AT&T considering data-only subscriber plan

“At an investor conference today, the CEO of AT&T Inc. said that data-only subscription plans for wireless networks are ‘inevitable’ as wireless revenues shift more heavily to data rather than voice transmission,” Paul Ausick reports for 24/7 Wall St.

“Data-only plans would force subscribers to use some kind of voice-over-IP plan such as Skype from Microsoft Corp.,” Ausick reports. “Microsoft paid $8.5 billion for Skype earlier this year.”

Ausick reports, “AT&T’s data-only plan only recognizes the reality that the so-called Millennial generation doesn’t talk. It communicates by texting and through social networks like Facebook Inc. and Twitter. The move to a data-only plan has a downside though, and that is a bigger demand for spectrum, already in short supply. How the wireless industry copes with ever-growing demand for bandwidth is the story of the next year or so for the carriers.”

Read more in the full article here.

[Thanks to MacDailyNews Reader “Arline M.” for the heads up.]


    1. Well what you say if the carriers released a data only plan and Apple unleashed a VOIP service at the same time? Could happen an is not that far fetched.

  1. I never would have believed it, but it seems the telephone is beginning to be replaced by something like a modern-day version of the telegraph; the reverse of what happened 120 years ago.

  2. There are existing solutions for VoIP besides Skype. As soon as this becomes a choice (data-only smartphone plan in US), Apple will open up the store to SIP-based VoIP apps that allow the use of services such as Google Phone.

    On Android, since nobody controls anything, such applications already exist (GrooVe IP is a popular one), and, depending on your data coverage (or WiFi signal), they provide reliable phone functionality, with the ability to latch onto the built-in phone dialer app for handling of incoming/outgoing phone calls. The wildcard in it is the reliability and robustness of data connection, which can vary wildly, disrupting the normal phone conversations.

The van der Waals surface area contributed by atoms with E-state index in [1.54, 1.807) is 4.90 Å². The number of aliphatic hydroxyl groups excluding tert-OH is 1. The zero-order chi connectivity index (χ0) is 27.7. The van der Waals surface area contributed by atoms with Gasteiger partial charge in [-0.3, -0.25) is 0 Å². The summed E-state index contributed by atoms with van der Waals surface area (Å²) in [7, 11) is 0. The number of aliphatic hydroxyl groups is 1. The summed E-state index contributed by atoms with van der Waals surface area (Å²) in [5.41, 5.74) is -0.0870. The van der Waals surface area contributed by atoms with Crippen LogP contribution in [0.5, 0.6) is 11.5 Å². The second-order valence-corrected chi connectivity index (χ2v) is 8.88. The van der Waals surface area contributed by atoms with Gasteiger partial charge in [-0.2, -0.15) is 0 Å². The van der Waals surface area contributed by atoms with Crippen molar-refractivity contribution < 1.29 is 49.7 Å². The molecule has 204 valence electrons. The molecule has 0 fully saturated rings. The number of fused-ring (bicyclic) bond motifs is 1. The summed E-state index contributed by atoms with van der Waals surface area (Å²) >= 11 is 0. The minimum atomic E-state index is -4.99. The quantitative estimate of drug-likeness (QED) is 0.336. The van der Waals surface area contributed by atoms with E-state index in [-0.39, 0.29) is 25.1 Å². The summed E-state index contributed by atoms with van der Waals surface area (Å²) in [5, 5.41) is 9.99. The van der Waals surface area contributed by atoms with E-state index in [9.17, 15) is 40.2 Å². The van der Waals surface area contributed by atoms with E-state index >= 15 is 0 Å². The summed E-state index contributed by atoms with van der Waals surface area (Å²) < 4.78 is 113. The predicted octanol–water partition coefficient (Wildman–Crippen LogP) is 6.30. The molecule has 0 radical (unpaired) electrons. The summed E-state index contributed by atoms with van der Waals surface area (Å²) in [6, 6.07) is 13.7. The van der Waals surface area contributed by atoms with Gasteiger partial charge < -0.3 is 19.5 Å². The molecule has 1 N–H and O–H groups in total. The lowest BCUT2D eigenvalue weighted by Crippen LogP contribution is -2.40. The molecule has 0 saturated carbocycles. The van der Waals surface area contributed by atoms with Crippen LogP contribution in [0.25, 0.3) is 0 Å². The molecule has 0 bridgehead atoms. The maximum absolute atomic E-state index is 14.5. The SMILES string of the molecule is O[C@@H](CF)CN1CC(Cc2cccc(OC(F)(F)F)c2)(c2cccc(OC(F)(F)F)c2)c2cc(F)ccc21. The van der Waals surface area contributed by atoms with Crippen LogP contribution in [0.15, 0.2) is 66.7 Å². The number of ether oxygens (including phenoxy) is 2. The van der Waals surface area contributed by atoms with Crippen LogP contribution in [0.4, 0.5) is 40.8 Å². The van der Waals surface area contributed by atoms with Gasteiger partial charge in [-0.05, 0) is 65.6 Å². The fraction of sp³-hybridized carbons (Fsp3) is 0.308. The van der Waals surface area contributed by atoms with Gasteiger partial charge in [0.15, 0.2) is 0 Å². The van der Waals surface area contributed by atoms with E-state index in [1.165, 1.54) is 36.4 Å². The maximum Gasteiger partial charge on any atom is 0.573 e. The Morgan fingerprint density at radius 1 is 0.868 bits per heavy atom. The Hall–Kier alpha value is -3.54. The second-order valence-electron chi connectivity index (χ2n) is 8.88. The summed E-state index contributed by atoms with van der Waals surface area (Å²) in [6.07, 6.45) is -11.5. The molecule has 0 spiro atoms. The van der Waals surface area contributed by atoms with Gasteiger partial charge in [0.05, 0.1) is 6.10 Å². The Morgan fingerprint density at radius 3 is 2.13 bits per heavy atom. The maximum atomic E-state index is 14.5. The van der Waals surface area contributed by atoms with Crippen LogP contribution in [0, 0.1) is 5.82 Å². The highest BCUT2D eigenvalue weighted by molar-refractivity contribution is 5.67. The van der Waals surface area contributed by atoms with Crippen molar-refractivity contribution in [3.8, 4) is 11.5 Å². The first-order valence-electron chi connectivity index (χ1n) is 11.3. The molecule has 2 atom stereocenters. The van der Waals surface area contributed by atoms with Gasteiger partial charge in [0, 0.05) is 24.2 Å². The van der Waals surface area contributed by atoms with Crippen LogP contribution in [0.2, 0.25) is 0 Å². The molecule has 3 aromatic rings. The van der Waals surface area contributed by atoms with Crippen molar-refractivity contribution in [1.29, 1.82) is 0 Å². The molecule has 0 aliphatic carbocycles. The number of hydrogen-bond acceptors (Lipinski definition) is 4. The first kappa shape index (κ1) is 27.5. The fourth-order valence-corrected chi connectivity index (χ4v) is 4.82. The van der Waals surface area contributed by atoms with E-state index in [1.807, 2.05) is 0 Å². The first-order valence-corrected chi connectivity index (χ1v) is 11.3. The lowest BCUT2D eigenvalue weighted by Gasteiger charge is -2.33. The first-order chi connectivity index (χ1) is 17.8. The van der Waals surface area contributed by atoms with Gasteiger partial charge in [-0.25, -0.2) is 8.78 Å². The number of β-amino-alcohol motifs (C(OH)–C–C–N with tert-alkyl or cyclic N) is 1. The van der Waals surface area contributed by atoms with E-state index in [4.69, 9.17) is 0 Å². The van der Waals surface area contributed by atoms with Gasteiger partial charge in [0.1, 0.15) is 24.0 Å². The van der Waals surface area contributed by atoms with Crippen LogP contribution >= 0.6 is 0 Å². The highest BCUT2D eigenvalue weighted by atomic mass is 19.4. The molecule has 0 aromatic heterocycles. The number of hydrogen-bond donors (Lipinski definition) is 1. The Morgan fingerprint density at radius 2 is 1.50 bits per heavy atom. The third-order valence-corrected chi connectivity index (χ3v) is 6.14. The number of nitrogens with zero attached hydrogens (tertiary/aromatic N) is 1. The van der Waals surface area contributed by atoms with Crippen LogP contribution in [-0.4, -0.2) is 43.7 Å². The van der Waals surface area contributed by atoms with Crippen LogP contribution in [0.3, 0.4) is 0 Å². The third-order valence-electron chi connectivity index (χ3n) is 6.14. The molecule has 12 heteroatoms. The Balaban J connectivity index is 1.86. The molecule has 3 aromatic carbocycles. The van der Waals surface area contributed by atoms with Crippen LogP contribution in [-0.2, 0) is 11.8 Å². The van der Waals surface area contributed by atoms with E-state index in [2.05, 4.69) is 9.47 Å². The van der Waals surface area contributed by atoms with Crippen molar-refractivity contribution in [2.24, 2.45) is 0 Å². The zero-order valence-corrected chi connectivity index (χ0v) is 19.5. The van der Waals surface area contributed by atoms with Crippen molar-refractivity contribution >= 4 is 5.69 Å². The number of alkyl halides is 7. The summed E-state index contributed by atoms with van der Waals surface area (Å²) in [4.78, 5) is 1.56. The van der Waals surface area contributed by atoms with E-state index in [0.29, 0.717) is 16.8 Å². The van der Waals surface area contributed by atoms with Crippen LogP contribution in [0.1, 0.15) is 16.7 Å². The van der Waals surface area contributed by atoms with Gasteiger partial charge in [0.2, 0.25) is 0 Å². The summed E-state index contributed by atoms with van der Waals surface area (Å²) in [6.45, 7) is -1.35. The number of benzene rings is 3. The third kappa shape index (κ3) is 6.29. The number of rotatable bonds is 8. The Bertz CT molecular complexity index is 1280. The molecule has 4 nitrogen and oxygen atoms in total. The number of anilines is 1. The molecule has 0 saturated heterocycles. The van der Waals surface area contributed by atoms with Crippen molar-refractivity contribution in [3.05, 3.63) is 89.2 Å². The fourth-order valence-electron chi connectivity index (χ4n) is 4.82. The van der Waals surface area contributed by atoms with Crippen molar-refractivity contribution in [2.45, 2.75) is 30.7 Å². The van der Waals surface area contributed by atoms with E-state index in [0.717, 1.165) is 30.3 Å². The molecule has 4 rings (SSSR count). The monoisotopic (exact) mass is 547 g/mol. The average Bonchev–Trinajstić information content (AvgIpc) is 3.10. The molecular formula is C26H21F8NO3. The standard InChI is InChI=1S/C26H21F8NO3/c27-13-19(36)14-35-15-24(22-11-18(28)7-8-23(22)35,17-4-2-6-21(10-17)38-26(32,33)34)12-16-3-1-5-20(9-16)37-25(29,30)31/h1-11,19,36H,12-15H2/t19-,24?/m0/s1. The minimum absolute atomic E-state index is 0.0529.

VoIP works well on lines with minimal latency and consistent throughput. With mobile data connections, more often than not, it just drops the connection. Voice networks are built with voice in mind, so that they ensure best possible reliability for uninterrupted calls. Data networks can frequently stall, then burst, then stall again, which is useless for VoIP.

    Bottom line: it might work, and work well, but it definitely won’t be nearly as consistently reliable as the traditional mobile voice networks.

    1. I disagree.

      It is my understanding that all cell data these days IS data…. uhmmm can you say “Digital”??

      Whether that data is use to talk to someone, or used to order a pizza, or look at a map doesn’t really matter…

      Now, all the carriers may prioritize the voice data over regular data, but it’s all just bits.

      1. You may disagree with an opinion, but in this case, I’m stating facts and not giving opinions.

        It may be all data in that it is bits of ones and zeros, but there are definitely fundamental differences, in the ways data packets are handled, between voice/text data and internet data. As I said, handling voice data is designed to be much more robust, with lowest possible latency. There are much fewer such QoS concerns with delivering TCP/IP data.

        So, even though it all may technically be digital data, there is definitely fundamental difference between the voice segment and the IP segment, which makes VoIP much less robust for voice calling than regular, dedicated voice network segment.

    2. Voice networks are built with voice in mind, so that they ensure best possible reliability for uninterrupted calls.

      Ah, you’re not an AT&T customer then.

      1. My at&t service is awesome. I’m so glad I switched from Verizon when AT&T got the iPhone. I couldn’t be happier. Many of my friends have since done the same. Especially at the release of the 4s!!

      1. As I said above, that is simply incorrect.

        While it all is “data’ (in that it is series of ones and zeros), there are fundamental differences in network protocols and ways these data packets are handled. Voice data travels on much more robust protocols, with significantly lower latency, than the internet data. They are NOT interchangeable, and they are fairly independent of each other (which is why you can often have a voice signal, but no 3G signal).

        It is disingenuous to lump it all together like that, since it is NOT the same.

  3. Here in the UK, we can buy SIM-only data plans for iPads. The company I use sell packages of 500MB for £5 ( US $7.60 ) per month through to 3GB for £12.50 ( less than US $20 ) per month. These deals do not involve a contract, you can buy bigger data packages in some months and less in others, or simply stop buying for a while or stop altogether whenever you want.

    When sensibly priced deals like that are on offer, it’s silly not to opt for a 3G iPad, rather than just a WiFi one.

  4. Take a look at line2 for both iOS and Droid I have used it for years when you package your cable you are using Voip. I have all the other tried them all line2 is buy far the best

  5. Sooo how about Data and Textimg with no voice?
    That’s really all I need, given that I never use anywhere close to the required minimum of 450 on Verizon.

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